Updated: Dec 6, 2018
This is the first opportunity I've had to write a journal entry since before last Saturday's 'Plectronica' event. Where to start? So much to tell...
The event went extremely well and I was happier with my performance than the one I gave in 2017. Only a few minor moments when I lost the downbeat on the backing tracks on a couple of numbers, just for a few brief moments, but nothing to get depressed about.
The audience were, quite simply, wonderful. From the moment I walked on, right through to 'goodnight,' they were extremely warm and very enthusiastic. I couldn't have wished for a kinder crowd and their appreciation went some way to calming my usual nervousness.
This year was extra special as I was joined by 'Orchestra Futura' for three improvised pieces. And to put the icing on the cake, the trio of Theo Travis, Dave Sturt and myself were joined by very special guest Harold Budd on piano. Harold is one of my oldest and dearest friends and it was a joy to be on stage with him again, (the last time being his 'farewell' concert in Brighton, quite a few years ago.) Harold had flown over from his home in California to attend the concert, initially just to see my performance but generously agreed to sit in with us without any rehearsal.
During the performance my guitars were tuned and brought on stage for me by guitar tech Andy Newlove who did a great job of helping to speed the transition between one guitar and the next. The sound was handled superbly by my old friend John Spence who also dealt with the live stream sound as well as the sound in the room. The live camera mix was directed by Paul Gilby who also took care of projecting my own backdrop videos onto the screen behind me. I was too busy concentrating on my guitar to have time to look around and enjoy the backdrops but I'm told it all looked marvellous.
The event was split into two main sections, the performance itself and a live interview with myself conducted by Ian Haydock. I suspect we were only able to deal with a fraction of the very incisive and interesting questions Ian devised for the interview, (probably due to my rambling anecdotes,) but the audience thoroughly enjoyed it.
There were a couple of surprises in store for me: First of all, Ian read out some lovely tributes from other musicians, all of which touched my heart and were totally unexpected. The tributes came from Harold Budd, John Foxx, Stephen Mallinder, (of 'Cabaret Voltaire' fame,) Kate St John and Iain Denby, the great bass player who recorded with me in the '80s. Extremely grateful and deeply touched by this. I never expected such a thing and everyone was so very kind in their tributes.
Another huge surprise came when it was revealed that a number of fans had got together to fund the purchase of a very special Backlund 'Super-100' guitar for me. I'd mentioned, in an earlier journal entry, how much I liked this guitar which was being made in a limited edition of just 12 instruments. However, I also said I dare not buy one as Emiko would most likely go up the wall with me! But now, it seems some very generous fans have solved the problem by purchasing one for me. It will be delivered sometime in January, (once built,) and I'm very much looking forward to playing it. I may even have to set up another performance next year to show the instrument off...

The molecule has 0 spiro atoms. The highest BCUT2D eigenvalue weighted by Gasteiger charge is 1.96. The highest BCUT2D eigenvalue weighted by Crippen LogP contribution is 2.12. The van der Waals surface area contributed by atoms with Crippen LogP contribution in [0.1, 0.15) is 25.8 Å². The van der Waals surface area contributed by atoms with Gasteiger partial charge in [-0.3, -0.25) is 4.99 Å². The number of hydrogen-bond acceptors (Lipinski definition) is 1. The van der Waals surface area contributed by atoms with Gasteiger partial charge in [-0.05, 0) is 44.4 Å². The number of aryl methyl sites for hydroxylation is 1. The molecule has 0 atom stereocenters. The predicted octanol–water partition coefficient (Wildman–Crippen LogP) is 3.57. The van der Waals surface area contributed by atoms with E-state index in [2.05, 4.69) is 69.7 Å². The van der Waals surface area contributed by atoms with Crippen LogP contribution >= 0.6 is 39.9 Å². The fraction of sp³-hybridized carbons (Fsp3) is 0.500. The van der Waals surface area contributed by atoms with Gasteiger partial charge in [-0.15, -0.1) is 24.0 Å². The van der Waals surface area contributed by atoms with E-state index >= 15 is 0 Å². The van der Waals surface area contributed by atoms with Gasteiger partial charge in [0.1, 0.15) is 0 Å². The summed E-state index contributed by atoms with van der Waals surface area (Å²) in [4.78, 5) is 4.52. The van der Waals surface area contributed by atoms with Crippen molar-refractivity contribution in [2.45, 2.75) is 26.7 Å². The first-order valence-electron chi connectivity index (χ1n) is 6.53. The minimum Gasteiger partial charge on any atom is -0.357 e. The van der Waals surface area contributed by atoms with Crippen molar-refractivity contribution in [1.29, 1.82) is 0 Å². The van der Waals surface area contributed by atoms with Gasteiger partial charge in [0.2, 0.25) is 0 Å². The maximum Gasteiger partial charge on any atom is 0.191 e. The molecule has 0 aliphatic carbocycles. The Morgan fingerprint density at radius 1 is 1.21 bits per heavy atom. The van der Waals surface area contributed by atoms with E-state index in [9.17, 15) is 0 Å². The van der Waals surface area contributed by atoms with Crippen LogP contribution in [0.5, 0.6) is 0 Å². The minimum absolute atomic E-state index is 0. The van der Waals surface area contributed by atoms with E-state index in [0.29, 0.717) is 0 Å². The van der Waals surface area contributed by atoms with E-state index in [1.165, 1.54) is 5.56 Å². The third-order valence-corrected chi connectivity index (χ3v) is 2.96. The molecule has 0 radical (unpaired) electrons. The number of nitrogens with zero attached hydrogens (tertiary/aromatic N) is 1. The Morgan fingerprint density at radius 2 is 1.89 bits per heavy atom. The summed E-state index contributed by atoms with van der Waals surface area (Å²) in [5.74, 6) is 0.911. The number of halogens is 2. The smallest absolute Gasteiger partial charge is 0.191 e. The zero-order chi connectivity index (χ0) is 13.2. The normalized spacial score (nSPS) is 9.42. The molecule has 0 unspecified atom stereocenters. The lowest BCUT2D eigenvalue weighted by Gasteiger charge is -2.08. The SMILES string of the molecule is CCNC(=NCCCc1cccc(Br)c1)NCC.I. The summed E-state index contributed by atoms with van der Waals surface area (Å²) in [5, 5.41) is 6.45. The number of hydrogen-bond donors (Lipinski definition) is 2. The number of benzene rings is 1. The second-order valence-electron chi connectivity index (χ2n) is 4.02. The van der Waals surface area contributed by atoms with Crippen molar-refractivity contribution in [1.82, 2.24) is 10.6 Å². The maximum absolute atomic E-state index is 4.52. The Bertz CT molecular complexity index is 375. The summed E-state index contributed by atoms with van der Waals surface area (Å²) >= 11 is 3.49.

Backstage my mother, son, two daughters, grandson and nephew all helped to make the event a family affair. So nice to see them all together in one place. My eldest daughter Julia and grandson Luke had travelled up from London specially to attend. All in all, a wonderful evening...
Getting home after the show I was greeted by all my guitars and equipment stacked in the dining room and lounge awaiting me to haul them back upstairs to their respective storage locations. It had taken me three days to get everything downstairs and ready for guitar tech Andy Newlove to collect. I suspected it might take about the same time to cart everything back upstairs. However, only today have I begun the process of moving the equipment because during the previous three days I've spent some absolutely lovely times with Harold Budd and his beautiful partner Elise.
Harold and Elise travelled from Leeds on Sunday morning to check into a B+B in our village and Emi and I spent as much time with them as possible, thoroughly enjoying their company. On Sunday we took them out to Castle Howard for the day which, though rather rainy, was very pleasant. In the evening we went to a restaurant in town and had a fulsome meal and a bucketload of wine plus a lot of laughter.
On Monday we took them to The Hepworth Gallery in Wakefield and then to the Yorkshire Sculpture Park before driving back to York and a meal in our favourite village pub. Harold and I reminisced about our various adventures together, the recording of 'By The Dawn's Early Light' in New Orleans, our concerts at the York Arts Centre and at The Ferrens Gallery in Hull, plus concerts we gave in Lisbon, Rome and Japan. Our friendship goes back a long way now, I think to the late '80s, very early '90s.
Harold is, (if not already apparent,) a hero of mine, a remarkable, unique, intelligent man, highly knowledgable about art, a greatly respected composer and pianist. His work garners the highest regard from his contemporaries and I'm honoured to count him as a close and much loved friend. Looking at my own modest journey through music, I never cease to be amazed that Harold would share any musical time with me at all, but I'm thrilled and grateful that he does.
I first came across Harold's work during the recording of the Red Noise album, 'Sound-On-Sound.' I was recording at The Townhouse studio in London an